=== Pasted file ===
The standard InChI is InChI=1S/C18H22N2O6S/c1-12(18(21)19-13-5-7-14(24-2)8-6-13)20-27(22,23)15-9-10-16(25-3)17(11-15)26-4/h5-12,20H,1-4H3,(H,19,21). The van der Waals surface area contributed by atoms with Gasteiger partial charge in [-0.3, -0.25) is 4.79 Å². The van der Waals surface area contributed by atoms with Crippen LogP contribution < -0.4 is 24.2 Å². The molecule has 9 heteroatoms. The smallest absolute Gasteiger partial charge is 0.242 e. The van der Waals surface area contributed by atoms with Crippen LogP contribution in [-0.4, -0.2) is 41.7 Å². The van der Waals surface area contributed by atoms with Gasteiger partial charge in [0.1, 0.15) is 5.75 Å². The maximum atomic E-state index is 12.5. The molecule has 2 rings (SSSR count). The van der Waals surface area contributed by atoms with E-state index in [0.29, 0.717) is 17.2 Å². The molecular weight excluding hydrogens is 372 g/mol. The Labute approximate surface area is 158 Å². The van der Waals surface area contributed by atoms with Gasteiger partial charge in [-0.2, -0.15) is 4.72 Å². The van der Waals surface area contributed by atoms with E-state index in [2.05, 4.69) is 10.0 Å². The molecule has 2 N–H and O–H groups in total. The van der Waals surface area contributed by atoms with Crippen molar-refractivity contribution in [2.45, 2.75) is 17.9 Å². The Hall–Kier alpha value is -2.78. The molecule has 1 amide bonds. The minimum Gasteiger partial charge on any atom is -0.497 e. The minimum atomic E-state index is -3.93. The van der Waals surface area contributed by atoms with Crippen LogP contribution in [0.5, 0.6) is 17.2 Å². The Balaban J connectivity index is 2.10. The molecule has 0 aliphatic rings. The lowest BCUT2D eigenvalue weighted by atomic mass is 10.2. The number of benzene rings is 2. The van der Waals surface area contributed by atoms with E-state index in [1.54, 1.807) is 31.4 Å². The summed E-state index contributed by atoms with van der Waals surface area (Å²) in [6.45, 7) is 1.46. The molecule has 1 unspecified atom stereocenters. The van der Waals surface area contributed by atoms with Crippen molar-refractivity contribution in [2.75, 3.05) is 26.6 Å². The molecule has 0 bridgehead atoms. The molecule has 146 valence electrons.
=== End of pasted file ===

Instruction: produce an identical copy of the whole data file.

The standard InChI is InChI=1S/C18H22N2O6S/c1-12(18(21)19-13-5-7-14(24-2)8-6-13)20-27(22,23)15-9-10-16(25-3)17(11-15)26-4/h5-12,20H,1-4H3,(H,19,21). The van der Waals surface area contributed by atoms with Gasteiger partial charge in [-0.3, -0.25) is 4.79 Å². The van der Waals surface area contributed by atoms with Crippen LogP contribution < -0.4 is 24.2 Å². The molecule has 9 heteroatoms. The smallest absolute Gasteiger partial charge is 0.242 e. The van der Waals surface area contributed by atoms with Crippen LogP contribution in [-0.4, -0.2) is 41.7 Å². The van der Waals surface area contributed by atoms with Gasteiger partial charge in [0.1, 0.15) is 5.75 Å². The maximum atomic E-state index is 12.5. The molecule has 2 rings (SSSR count). The van der Waals surface area contributed by atoms with E-state index in [0.29, 0.717) is 17.2 Å². The molecular weight excluding hydrogens is 372 g/mol. The Labute approximate surface area is 158 Å². The van der Waals surface area contributed by atoms with Gasteiger partial charge in [-0.2, -0.15) is 4.72 Å². The van der Waals surface area contributed by atoms with E-state index in [2.05, 4.69) is 10.0 Å². The molecule has 2 N–H and O–H groups in total. The van der Waals surface area contributed by atoms with Crippen molar-refractivity contribution in [2.45, 2.75) is 17.9 Å². The Hall–Kier alpha value is -2.78. The molecule has 1 amide bonds. The minimum Gasteiger partial charge on any atom is -0.497 e. The minimum atomic E-state index is -3.93. The van der Waals surface area contributed by atoms with Crippen LogP contribution in [0.5, 0.6) is 17.2 Å². The Balaban J connectivity index is 2.10. The molecule has 0 aliphatic rings. The lowest BCUT2D eigenvalue weighted by atomic mass is 10.2. The number of benzene rings is 2. The van der Waals surface area contributed by atoms with E-state index in [1.54, 1.807) is 31.4 Å². The summed E-state index contributed by atoms with van der Waals surface area (Å²) in [6.45, 7) is 1.46. The molecule has 1 unspecified atom stereocenters. The van der Waals surface area contributed by atoms with Crippen molar-refractivity contribution in [2.75, 3.05) is 26.6 Å². The molecule has 0 bridgehead atoms. The molecule has 146 valence electrons.